History of Felixstowe

The rich history of Felixstowe dates back to Roman times

At low tide, head to The Dip, where you may spot the remains of the Roman Saxon Shore Fort, known as ‘Walton Castle’ emerging from the depths. It was built around AD 276-285, but was later lost to the sea in the 18th C.

The oldest part of the town is around the Church of St. Peter and St. Paul at Old Felixstowe, where a former Benedictine priory once stood. It was founded in 1105 and dedicated to St. Felix – he is depicted on the village sign here. This later moved to Walton (mentioned in the Domesday Book) which emerged as the more important and thriving settlement in the area. Felixstowe itself has no mention in the Domesday Book, and for hundreds of years was little more than a few homes scattered on the clifftops.

The waterway known as ‘King’s Fleet’, a short walk from Felixstowe Ferry played a vital role in The Hundred Years War (against the French) – being the place Edward III assembled his fleet of ships in 1338.

Down at the Landguard Peninsula, the impressive Grade I listed Fort is one of England’s best-preserved coastal defences. The first structures here were constructed by Henry VIII in 1543 to protect the entrances to the rivers Orwell and Stour. This is also the site of the last opposed seaborne invasion of England in 1667, when Dutch soldiers landed at Cobbold’s Point and made an unsuccessful attack on the Fort.

The village sign at Trimley St. Martin shows Elizabethan adventurer Thomas Cavendish who was born at Grimston Hall in 1560. He became the third Englishman to circumnavigation the world in two years and 49 days, and was knighted by Queen Elizabeth I.

Between 1805 and 1812 eight Martello Towers were built on our shores to repel Napoleonic invasion. Four of these towers can still be seen along Felixstowe’s coastline today.

The second half of the 19th C. saw a growth in tourism, with a visit to the town by Augusta Victoria, Empress of Germany and her family in 1891 helping to establish Felixstowe as a truly thriving resort town. They stayed at South Beach Mansion. Major developments in the town serving the Victorian fashion for sea bathing and the provision of a new dock and railway link to Ipswich were the vision of the great entrepeneur and local landower Colonel George Tomline (1813-1889).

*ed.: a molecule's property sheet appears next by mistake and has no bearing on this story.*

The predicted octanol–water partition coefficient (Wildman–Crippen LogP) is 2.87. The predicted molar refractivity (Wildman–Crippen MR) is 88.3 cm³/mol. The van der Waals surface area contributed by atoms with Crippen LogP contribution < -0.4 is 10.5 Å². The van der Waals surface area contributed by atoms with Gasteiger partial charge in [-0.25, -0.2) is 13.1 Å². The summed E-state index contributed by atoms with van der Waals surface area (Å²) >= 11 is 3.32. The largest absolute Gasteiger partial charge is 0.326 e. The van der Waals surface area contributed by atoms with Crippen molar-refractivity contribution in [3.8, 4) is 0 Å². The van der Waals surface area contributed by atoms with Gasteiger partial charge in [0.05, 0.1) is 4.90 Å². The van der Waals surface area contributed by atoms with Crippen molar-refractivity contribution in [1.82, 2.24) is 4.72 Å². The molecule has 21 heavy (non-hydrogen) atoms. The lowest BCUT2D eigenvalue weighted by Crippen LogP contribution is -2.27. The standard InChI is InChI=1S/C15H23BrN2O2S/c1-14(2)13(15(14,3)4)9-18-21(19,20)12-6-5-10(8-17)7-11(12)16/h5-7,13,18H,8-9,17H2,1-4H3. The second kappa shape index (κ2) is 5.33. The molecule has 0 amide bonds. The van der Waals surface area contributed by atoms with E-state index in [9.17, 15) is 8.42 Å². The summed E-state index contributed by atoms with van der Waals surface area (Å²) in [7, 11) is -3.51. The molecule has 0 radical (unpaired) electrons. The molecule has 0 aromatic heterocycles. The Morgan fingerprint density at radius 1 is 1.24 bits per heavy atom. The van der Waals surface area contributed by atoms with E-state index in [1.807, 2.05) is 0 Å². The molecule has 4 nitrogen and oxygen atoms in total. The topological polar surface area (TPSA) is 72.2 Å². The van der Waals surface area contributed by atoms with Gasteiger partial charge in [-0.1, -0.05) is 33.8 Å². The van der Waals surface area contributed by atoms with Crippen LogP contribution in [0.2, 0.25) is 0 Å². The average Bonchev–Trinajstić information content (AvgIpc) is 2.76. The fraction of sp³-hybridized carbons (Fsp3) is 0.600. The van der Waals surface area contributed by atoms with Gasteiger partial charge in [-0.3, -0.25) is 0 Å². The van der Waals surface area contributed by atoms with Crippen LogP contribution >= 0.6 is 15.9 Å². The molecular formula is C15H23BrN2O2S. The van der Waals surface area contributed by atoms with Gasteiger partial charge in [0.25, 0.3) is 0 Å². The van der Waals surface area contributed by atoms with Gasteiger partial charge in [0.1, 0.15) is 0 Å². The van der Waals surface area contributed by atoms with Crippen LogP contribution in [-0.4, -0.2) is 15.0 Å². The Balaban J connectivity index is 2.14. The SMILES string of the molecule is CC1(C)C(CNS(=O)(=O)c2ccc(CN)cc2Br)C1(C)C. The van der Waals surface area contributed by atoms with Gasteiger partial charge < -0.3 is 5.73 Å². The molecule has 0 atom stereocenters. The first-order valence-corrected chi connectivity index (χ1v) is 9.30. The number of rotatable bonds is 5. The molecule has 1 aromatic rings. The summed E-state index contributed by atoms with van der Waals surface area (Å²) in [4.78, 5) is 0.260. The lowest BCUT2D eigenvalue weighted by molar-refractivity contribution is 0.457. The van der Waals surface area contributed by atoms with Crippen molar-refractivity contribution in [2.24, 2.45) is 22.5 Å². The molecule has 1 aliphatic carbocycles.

One of the town’s key landmarks, the former Felix Hotel (now known as Harvest House) was opened in 1903. The well-known architect Thomas Cotman was commissioned to design a striking and luxurious hotel. It is now private apartments.

Just a short walk away is Cautley House, the only surviving part of The Bath Hotel Tap. In 1914 two suffragettes (Evaline Burkitt and Florence Tunks) tried to burn it down causing great damage.

Another famous visitor to the town was Wallis Simpson (later Duchess of Windsor) who stayed at a house (no longer standing) in October 1936. She was only ere temporarily to attend her divorce hearing at Ipswich Assizes. The site in Undercliff Road East is marked with a plaque

For over 50 years Felixstowe was known worldwide for its association with the RAF and the development of seaplanes and flying boats. It was one of the first RAF stations in Britain and hosted the Schneider Trophy flying boat teams. It was located where the Port of Felixstowe now stands.